History of the 11+

On this page you can find information about the history of the 11 Plus exam.

In the 1944 Education Act, schooling in the United Kingdom was rearranged so that children would be entitled to free education between the ages of 5 and 15. So children aged 5-11 would attend a primary school, and children aged 11-15 would attend a Secondary school. At this time there were three types of Secondary schools - Grammar Schools, Secondary Modern Schools and Technical Schools or Colleges. Each school was designed to fit in with the child's capablities, so a grammar school would suit those who were academic and wanted to go onto university, whilst a Technical School suited those who wished to pursue a trade, with a Secondary Modern fitting somewhere in between. All children took the 11 Plus exam in their final year of primary school and based on their performance in this exam, they would then go onto one of these three types of secondary school.

As time went on, many policitians and educationalists felt that this system was not fair on the less academic children. For example they felt that local education authority funding was biased towards the grammar schools and so by the 1960's the then Labour Government decided to bring in a comprehensive system of education. The idea was to abolish the three school system and introduce a more "comprehensive" system where all children were to be treated fairly and would all attend the same type of secondary school. Children would no longer have to take the 11 Plus examination to see which secondary school they would go to. This meant that by the 1970's the number of Grammar Schools declined rapidly to be replaced by Comprehensives. The speed of this change varied from local authority to local authority as there was no set time limit for this process to happen. Some grammar schools elected to become private grammar schools, some changed to comprehensives and some remained as grammar schools. The latter group are what we have in England today. In Scotland the system was somewhat different with Academy Schools being the main secondary school. In Wales all grammar schools were phased out by the end of the 1970's.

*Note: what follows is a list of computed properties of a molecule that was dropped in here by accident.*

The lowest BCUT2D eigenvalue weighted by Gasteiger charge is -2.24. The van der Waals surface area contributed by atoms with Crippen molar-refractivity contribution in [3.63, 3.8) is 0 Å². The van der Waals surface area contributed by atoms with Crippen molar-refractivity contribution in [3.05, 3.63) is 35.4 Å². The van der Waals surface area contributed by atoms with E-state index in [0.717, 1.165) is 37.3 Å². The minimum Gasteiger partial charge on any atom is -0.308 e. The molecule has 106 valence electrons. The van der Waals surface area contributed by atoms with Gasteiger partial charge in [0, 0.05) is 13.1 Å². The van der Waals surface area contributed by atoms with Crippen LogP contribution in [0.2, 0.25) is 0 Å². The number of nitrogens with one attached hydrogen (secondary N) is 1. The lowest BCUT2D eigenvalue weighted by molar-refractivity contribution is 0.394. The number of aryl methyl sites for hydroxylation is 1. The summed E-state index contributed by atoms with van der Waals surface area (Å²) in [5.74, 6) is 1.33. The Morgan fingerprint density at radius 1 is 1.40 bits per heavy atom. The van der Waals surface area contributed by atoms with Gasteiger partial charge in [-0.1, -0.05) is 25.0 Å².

In Northern Ireland the 1947 Education Act led to more grammar schools being built and these have remained in place until 2008, when the the 11+ exam was phased out. Since then most secondary schools have continued to set a selection test similar to the 11+, but no longer called the 11+. Two different bodies were set up to deal with the applications. These are  the Post Transfer Consortium and the Association for Quality Education.

In 1997 when the new Labour government was elected a law was introduced which allowed parents from an area where there was a grammar school to vote for the abolition of the local grammar school. Although a few referrenda did take place, none of them succeeded in their aim and so grammar schools still remain in a strong position today with strong parental support in their favour. Grammar schools invariably do well in the League Tables for secondary schools and their Ofsted reports are usually very impressive.

FOR MORE INFORMATION ON THE HISTORY OF THE 11+ EXAM AND OTHER PRACTICAL ASPECTS OF THE EXAM PLEASE REFER TO THE BOOK BELOW. You can buy from your local bookshop, or from Amazon, Waterstones or WH Smiths. If it is not in stock, order it using the ISBN number 978-190811139


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